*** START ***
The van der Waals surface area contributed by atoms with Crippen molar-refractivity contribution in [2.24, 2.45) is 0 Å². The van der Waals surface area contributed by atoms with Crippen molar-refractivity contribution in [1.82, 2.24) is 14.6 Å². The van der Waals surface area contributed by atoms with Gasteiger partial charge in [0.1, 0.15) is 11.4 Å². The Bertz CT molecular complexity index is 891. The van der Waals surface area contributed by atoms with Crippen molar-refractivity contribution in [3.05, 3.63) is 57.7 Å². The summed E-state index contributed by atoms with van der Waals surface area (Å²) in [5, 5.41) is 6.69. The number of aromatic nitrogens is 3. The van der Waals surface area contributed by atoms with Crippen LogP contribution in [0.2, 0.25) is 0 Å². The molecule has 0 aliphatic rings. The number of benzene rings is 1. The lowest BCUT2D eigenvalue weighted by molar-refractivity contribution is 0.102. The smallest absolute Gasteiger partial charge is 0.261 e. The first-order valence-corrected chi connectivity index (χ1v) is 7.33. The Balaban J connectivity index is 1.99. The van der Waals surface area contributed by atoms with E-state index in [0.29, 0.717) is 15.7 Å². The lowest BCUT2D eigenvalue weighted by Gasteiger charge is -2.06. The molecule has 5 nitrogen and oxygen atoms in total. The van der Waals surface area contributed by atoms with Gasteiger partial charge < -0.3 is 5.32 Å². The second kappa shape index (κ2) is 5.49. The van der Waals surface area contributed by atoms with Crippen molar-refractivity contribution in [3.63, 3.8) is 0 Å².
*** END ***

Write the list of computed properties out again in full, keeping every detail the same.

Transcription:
The van der Waals surface area contributed by atoms with Crippen molar-refractivity contribution in [2.24, 2.45) is 0 Å². The van der Waals surface area contributed by atoms with Crippen molar-refractivity contribution in [1.82, 2.24) is 14.6 Å². The van der Waals surface area contributed by atoms with Gasteiger partial charge in [0.1, 0.15) is 11.4 Å². The Bertz CT molecular complexity index is 891. The van der Waals surface area contributed by atoms with Crippen molar-refractivity contribution in [3.05, 3.63) is 57.7 Å². The summed E-state index contributed by atoms with van der Waals surface area (Å²) in [5, 5.41) is 6.69. The number of aromatic nitrogens is 3. The van der Waals surface area contributed by atoms with Crippen LogP contribution in [0.2, 0.25) is 0 Å². The molecule has 0 aliphatic rings. The number of benzene rings is 1. The lowest BCUT2D eigenvalue weighted by molar-refractivity contribution is 0.102. The smallest absolute Gasteiger partial charge is 0.261 e. The first-order valence-corrected chi connectivity index (χ1v) is 7.33. The Balaban J connectivity index is 1.99. The van der Waals surface area contributed by atoms with E-state index in [0.29, 0.717) is 15.7 Å². The lowest BCUT2D eigenvalue weighted by Gasteiger charge is -2.06. The molecule has 5 nitrogen and oxygen atoms in total. The van der Waals surface area contributed by atoms with Gasteiger partial charge < -0.3 is 5.32 Å². The second kappa shape index (κ2) is 5.49. The van der Waals surface area contributed by atoms with Crippen molar-refractivity contribution in [3.63, 3.8) is 0 Å².